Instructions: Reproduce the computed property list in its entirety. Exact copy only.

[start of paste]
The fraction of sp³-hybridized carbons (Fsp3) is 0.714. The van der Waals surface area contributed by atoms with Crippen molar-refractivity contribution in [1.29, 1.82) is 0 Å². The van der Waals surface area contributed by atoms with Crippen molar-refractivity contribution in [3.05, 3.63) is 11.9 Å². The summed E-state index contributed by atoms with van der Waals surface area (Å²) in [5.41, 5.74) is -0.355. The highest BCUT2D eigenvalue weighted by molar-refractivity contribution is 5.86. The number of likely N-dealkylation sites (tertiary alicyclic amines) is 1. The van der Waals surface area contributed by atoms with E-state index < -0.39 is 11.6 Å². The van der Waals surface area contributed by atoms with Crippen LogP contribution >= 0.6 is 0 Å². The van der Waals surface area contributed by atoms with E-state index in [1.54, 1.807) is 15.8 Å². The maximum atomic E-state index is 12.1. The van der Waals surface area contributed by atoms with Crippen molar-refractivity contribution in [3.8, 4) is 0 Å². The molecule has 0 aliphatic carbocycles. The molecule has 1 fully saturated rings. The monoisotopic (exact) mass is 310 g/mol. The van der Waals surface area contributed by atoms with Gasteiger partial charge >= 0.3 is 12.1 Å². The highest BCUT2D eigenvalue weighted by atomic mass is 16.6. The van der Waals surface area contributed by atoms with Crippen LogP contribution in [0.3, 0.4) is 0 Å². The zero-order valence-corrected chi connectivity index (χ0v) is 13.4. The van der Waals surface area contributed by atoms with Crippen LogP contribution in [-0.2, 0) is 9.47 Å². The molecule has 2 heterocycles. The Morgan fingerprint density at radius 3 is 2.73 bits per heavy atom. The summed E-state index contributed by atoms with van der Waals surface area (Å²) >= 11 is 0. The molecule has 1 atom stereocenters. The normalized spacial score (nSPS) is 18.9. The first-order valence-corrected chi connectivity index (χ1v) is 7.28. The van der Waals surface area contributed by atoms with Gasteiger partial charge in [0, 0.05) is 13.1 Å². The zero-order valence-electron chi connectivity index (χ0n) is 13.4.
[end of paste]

The fraction of sp³-hybridized carbons (Fsp3) is 0.714. The van der Waals surface area contributed by atoms with Crippen molar-refractivity contribution in [1.29, 1.82) is 0 Å². The van der Waals surface area contributed by atoms with Crippen molar-refractivity contribution in [3.05, 3.63) is 11.9 Å². The summed E-state index contributed by atoms with van der Waals surface area (Å²) in [5.41, 5.74) is -0.355. The highest BCUT2D eigenvalue weighted by molar-refractivity contribution is 5.86. The number of likely N-dealkylation sites (tertiary alicyclic amines) is 1. The van der Waals surface area contributed by atoms with E-state index < -0.39 is 11.6 Å². The van der Waals surface area contributed by atoms with Crippen LogP contribution >= 0.6 is 0 Å². The van der Waals surface area contributed by atoms with E-state index in [1.54, 1.807) is 15.8 Å². The maximum atomic E-state index is 12.1. The van der Waals surface area contributed by atoms with Crippen molar-refractivity contribution in [3.8, 4) is 0 Å². The molecule has 0 aliphatic carbocycles. The molecule has 1 fully saturated rings. The monoisotopic (exact) mass is 310 g/mol. The van der Waals surface area contributed by atoms with Gasteiger partial charge >= 0.3 is 12.1 Å². The highest BCUT2D eigenvalue weighted by atomic mass is 16.6. The van der Waals surface area contributed by atoms with Crippen LogP contribution in [0.3, 0.4) is 0 Å². The zero-order valence-corrected chi connectivity index (χ0v) is 13.4. The van der Waals surface area contributed by atoms with Crippen LogP contribution in [-0.2, 0) is 9.47 Å². The molecule has 2 heterocycles. The Morgan fingerprint density at radius 3 is 2.73 bits per heavy atom. The summed E-state index contributed by atoms with van der Waals surface area (Å²) >= 11 is 0. The molecule has 1 atom stereocenters. The normalized spacial score (nSPS) is 18.9. The first-order valence-corrected chi connectivity index (χ1v) is 7.28. The van der Waals surface area contributed by atoms with Gasteiger partial charge in [0, 0.05) is 13.1 Å². The zero-order valence-electron chi connectivity index (χ0n) is 13.4.